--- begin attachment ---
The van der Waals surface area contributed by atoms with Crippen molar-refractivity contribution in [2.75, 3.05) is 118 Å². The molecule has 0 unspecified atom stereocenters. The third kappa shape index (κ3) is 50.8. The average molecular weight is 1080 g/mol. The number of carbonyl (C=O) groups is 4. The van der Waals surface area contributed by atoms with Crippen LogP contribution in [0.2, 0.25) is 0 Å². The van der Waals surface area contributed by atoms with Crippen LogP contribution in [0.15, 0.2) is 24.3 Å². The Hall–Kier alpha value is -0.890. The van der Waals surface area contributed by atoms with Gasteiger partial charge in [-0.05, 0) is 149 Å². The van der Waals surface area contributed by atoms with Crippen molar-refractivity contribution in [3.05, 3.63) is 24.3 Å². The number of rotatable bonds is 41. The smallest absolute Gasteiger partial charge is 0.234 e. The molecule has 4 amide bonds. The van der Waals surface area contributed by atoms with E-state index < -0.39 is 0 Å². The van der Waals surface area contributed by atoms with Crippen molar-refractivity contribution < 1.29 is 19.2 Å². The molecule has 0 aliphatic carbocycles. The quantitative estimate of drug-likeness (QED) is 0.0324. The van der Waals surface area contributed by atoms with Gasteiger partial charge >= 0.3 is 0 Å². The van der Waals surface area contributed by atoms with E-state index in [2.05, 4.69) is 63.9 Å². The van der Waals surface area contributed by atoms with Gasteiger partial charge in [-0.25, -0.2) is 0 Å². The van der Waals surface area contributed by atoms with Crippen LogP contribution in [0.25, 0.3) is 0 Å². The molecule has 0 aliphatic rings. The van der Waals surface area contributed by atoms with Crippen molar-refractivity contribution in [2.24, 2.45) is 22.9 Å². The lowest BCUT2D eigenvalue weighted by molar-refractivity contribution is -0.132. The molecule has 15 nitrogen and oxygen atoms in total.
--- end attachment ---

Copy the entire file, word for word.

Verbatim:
The van der Waals surface area contributed by atoms with Crippen molar-refractivity contribution in [2.75, 3.05) is 118 Å². The molecule has 0 unspecified atom stereocenters. The third kappa shape index (κ3) is 50.8. The average molecular weight is 1080 g/mol. The number of carbonyl (C=O) groups is 4. The van der Waals surface area contributed by atoms with Crippen LogP contribution in [0.2, 0.25) is 0 Å². The van der Waals surface area contributed by atoms with Crippen LogP contribution in [0.15, 0.2) is 24.3 Å². The Hall–Kier alpha value is -0.890. The van der Waals surface area contributed by atoms with Gasteiger partial charge in [-0.05, 0) is 149 Å². The van der Waals surface area contributed by atoms with Crippen molar-refractivity contribution in [3.05, 3.63) is 24.3 Å². The number of rotatable bonds is 41. The smallest absolute Gasteiger partial charge is 0.234 e. The molecule has 4 amide bonds. The van der Waals surface area contributed by atoms with E-state index < -0.39 is 0 Å². The van der Waals surface area contributed by atoms with Crippen molar-refractivity contribution < 1.29 is 19.2 Å². The molecule has 0 aliphatic carbocycles. The quantitative estimate of drug-likeness (QED) is 0.0324. The van der Waals surface area contributed by atoms with Gasteiger partial charge >= 0.3 is 0 Å². The van der Waals surface area contributed by atoms with E-state index in [2.05, 4.69) is 63.9 Å². The van der Waals surface area contributed by atoms with Gasteiger partial charge in [-0.25, -0.2) is 0 Å². The van der Waals surface area contributed by atoms with Crippen LogP contribution in [0.25, 0.3) is 0 Å². The molecule has 0 aliphatic rings. The van der Waals surface area contributed by atoms with Crippen molar-refractivity contribution in [2.24, 2.45) is 22.9 Å². The lowest BCUT2D eigenvalue weighted by molar-refractivity contribution is -0.132. The molecule has 15 nitrogen and oxygen atoms in total.